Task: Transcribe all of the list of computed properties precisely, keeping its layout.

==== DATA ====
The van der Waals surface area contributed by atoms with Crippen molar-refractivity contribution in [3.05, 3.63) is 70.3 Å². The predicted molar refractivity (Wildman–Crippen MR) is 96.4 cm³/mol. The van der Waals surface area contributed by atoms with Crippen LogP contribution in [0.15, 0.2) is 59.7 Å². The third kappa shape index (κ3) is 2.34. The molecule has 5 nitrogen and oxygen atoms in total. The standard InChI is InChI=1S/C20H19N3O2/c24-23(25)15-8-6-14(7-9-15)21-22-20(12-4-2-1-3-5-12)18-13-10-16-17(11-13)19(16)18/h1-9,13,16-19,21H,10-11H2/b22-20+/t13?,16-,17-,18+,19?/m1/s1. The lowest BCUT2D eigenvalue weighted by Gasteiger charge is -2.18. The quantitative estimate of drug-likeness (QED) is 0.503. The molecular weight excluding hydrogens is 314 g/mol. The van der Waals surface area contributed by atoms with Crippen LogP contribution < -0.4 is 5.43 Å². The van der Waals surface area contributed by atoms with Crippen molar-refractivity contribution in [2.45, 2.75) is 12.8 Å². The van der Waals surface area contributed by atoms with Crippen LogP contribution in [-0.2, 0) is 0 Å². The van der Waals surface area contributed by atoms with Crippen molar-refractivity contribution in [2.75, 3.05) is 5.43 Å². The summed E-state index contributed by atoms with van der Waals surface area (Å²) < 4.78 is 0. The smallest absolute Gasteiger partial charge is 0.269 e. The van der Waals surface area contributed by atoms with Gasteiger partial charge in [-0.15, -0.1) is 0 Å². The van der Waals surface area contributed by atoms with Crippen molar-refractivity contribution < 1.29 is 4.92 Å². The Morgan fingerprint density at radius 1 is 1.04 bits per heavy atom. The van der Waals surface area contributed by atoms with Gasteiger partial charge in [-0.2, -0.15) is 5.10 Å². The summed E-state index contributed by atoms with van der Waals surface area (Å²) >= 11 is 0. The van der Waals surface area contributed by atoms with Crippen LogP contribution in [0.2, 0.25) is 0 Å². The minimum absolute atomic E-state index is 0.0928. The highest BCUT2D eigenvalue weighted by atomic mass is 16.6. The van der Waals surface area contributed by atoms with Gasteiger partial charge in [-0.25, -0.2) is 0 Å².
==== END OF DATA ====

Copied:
The van der Waals surface area contributed by atoms with Crippen molar-refractivity contribution in [3.05, 3.63) is 70.3 Å². The predicted molar refractivity (Wildman–Crippen MR) is 96.4 cm³/mol. The van der Waals surface area contributed by atoms with Crippen LogP contribution in [0.15, 0.2) is 59.7 Å². The third kappa shape index (κ3) is 2.34. The molecule has 5 nitrogen and oxygen atoms in total. The standard InChI is InChI=1S/C20H19N3O2/c24-23(25)15-8-6-14(7-9-15)21-22-20(12-4-2-1-3-5-12)18-13-10-16-17(11-13)19(16)18/h1-9,13,16-19,21H,10-11H2/b22-20+/t13?,16-,17-,18+,19?/m1/s1. The lowest BCUT2D eigenvalue weighted by Gasteiger charge is -2.18. The quantitative estimate of drug-likeness (QED) is 0.503. The molecular weight excluding hydrogens is 314 g/mol. The van der Waals surface area contributed by atoms with Crippen LogP contribution < -0.4 is 5.43 Å². The van der Waals surface area contributed by atoms with Crippen molar-refractivity contribution in [2.45, 2.75) is 12.8 Å². The van der Waals surface area contributed by atoms with Crippen LogP contribution in [-0.2, 0) is 0 Å². The van der Waals surface area contributed by atoms with Crippen molar-refractivity contribution in [2.75, 3.05) is 5.43 Å². The summed E-state index contributed by atoms with van der Waals surface area (Å²) < 4.78 is 0. The smallest absolute Gasteiger partial charge is 0.269 e. The van der Waals surface area contributed by atoms with Gasteiger partial charge in [-0.15, -0.1) is 0 Å². The van der Waals surface area contributed by atoms with Crippen molar-refractivity contribution < 1.29 is 4.92 Å². The Morgan fingerprint density at radius 1 is 1.04 bits per heavy atom. The van der Waals surface area contributed by atoms with Gasteiger partial charge in [-0.2, -0.15) is 5.10 Å². The summed E-state index contributed by atoms with van der Waals surface area (Å²) >= 11 is 0. The van der Waals surface area contributed by atoms with Crippen LogP contribution in [0.2, 0.25) is 0 Å². The minimum absolute atomic E-state index is 0.0928. The highest BCUT2D eigenvalue weighted by atomic mass is 16.6. The van der Waals surface area contributed by atoms with Gasteiger partial charge in [-0.25, -0.2) is 0 Å².